Certifications with the Relevance Green Flag:

  • Unity Certifications: according to CEO John Riccitiello, half of all games on the market are built with Unity, which makes this certification particularly valuable for the aspiring game developer.
  • CIW Certifications: CIW is one of the most recognized web technology education programs in the world. On top of that, many prominent corporations and agencies require applicants to have certification from this company.

Red Flag Certification Keywords:

  • Flash: Browser support for Adobe Flash officially ended in December 2020. In the development world, the phrase “Flash is dead” is commonly used. If a certification mentions learning Flash, steer clear of it.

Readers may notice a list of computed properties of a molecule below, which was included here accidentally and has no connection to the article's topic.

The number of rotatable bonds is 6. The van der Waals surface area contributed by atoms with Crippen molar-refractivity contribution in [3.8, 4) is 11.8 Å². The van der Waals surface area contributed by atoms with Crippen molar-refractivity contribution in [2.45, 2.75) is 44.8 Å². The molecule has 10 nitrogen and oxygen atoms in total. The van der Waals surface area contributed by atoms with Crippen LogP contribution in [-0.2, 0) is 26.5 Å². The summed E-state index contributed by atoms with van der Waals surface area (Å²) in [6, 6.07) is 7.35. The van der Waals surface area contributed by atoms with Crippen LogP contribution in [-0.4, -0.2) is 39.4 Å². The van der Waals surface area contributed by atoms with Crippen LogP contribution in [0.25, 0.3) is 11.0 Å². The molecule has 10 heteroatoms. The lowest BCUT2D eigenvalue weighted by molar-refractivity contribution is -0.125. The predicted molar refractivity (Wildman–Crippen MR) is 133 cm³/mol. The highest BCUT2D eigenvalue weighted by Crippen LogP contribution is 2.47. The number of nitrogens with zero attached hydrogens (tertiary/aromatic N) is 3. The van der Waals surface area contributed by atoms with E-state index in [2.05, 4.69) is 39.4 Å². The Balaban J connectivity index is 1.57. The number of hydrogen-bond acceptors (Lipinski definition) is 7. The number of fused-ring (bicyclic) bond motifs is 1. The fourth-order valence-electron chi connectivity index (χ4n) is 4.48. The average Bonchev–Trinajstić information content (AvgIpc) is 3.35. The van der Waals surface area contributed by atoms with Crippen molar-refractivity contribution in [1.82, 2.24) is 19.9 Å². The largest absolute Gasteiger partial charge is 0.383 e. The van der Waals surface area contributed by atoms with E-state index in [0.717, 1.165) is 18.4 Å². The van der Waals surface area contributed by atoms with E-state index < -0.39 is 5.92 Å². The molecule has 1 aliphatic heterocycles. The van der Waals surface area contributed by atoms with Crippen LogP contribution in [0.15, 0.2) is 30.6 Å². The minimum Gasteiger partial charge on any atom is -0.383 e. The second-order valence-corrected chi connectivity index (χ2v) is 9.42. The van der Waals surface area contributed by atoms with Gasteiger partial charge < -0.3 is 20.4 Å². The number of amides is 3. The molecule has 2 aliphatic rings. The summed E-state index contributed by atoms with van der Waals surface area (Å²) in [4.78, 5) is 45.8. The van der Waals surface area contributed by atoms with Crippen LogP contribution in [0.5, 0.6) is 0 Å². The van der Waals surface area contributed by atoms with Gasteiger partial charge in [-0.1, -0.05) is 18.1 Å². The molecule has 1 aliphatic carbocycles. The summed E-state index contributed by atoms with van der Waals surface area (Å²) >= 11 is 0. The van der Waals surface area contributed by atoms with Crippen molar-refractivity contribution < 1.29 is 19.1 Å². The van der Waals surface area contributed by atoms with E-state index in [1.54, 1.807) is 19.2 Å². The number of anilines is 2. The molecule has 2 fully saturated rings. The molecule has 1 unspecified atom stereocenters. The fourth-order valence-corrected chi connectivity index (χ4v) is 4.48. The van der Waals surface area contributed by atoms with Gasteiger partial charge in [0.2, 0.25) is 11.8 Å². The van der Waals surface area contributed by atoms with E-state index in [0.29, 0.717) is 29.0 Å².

• Dreamweaver: Dreamweaver has long been in a decline. Primarily used to create Flash programs, the lack of browser support has acted as a nail in coffin for this tool, despite Adobe's efforts to revive it with updates. With such a downward trend in popularity, it’s best to avoid certifications that use or focus on Dreamweaver.
  • XHTML: Not to be confused with HTML, XHTML was replaced by HTML5 in the early 2010s. If a certification highlights XHTML as a feature, you’re better off looking elsewhere for web development education.

Green Flag #2: Exam Rigor

Once it is determined that a certification is relevant, the next step is to gauge whether or not it is suitably challenging. Many industry professionals in hiring positions will be well versed in which certifications show apt understanding and which are merely resume-fluff.